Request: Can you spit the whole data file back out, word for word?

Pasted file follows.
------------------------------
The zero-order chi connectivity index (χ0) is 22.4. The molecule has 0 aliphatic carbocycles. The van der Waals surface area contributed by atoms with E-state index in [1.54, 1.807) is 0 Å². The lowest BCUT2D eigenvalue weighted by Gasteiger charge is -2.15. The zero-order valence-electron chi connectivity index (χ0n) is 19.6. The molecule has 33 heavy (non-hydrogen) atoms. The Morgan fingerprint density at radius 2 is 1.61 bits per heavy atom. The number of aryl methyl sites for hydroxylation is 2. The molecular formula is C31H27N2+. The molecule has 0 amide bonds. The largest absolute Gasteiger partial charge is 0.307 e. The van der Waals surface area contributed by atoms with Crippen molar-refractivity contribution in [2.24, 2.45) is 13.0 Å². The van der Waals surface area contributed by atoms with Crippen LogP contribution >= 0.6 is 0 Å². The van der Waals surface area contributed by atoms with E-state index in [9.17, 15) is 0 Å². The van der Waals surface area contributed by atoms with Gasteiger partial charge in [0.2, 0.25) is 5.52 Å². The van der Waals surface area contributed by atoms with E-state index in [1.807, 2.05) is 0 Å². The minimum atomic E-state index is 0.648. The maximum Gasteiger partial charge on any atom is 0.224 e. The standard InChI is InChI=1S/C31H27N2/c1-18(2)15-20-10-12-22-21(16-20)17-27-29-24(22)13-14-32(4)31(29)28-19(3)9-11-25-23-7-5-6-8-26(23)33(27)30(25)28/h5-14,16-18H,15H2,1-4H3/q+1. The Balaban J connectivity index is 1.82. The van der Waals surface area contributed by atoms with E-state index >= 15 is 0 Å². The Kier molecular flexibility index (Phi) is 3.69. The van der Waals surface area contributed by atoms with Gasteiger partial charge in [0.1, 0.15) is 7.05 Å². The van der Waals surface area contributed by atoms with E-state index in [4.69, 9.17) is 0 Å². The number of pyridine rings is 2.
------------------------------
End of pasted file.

The zero-order chi connectivity index (χ0) is 22.4. The molecule has 0 aliphatic carbocycles. The van der Waals surface area contributed by atoms with E-state index in [1.54, 1.807) is 0 Å². The lowest BCUT2D eigenvalue weighted by Gasteiger charge is -2.15. The zero-order valence-electron chi connectivity index (χ0n) is 19.6. The molecule has 33 heavy (non-hydrogen) atoms. The Morgan fingerprint density at radius 2 is 1.61 bits per heavy atom. The number of aryl methyl sites for hydroxylation is 2. The molecular formula is C31H27N2+. The molecule has 0 amide bonds. The largest absolute Gasteiger partial charge is 0.307 e. The van der Waals surface area contributed by atoms with Crippen molar-refractivity contribution in [2.24, 2.45) is 13.0 Å². The van der Waals surface area contributed by atoms with Crippen LogP contribution >= 0.6 is 0 Å². The van der Waals surface area contributed by atoms with E-state index in [9.17, 15) is 0 Å². The van der Waals surface area contributed by atoms with Gasteiger partial charge in [0.2, 0.25) is 5.52 Å². The van der Waals surface area contributed by atoms with E-state index in [1.807, 2.05) is 0 Å². The minimum atomic E-state index is 0.648. The maximum Gasteiger partial charge on any atom is 0.224 e. The standard InChI is InChI=1S/C31H27N2/c1-18(2)15-20-10-12-22-21(16-20)17-27-29-24(22)13-14-32(4)31(29)28-19(3)9-11-25-23-7-5-6-8-26(23)33(27)30(25)28/h5-14,16-18H,15H2,1-4H3/q+1. The Balaban J connectivity index is 1.82. The van der Waals surface area contributed by atoms with E-state index >= 15 is 0 Å². The Kier molecular flexibility index (Phi) is 3.69. The van der Waals surface area contributed by atoms with Gasteiger partial charge in [0.1, 0.15) is 7.05 Å². The van der Waals surface area contributed by atoms with E-state index in [4.69, 9.17) is 0 Å². The number of pyridine rings is 2.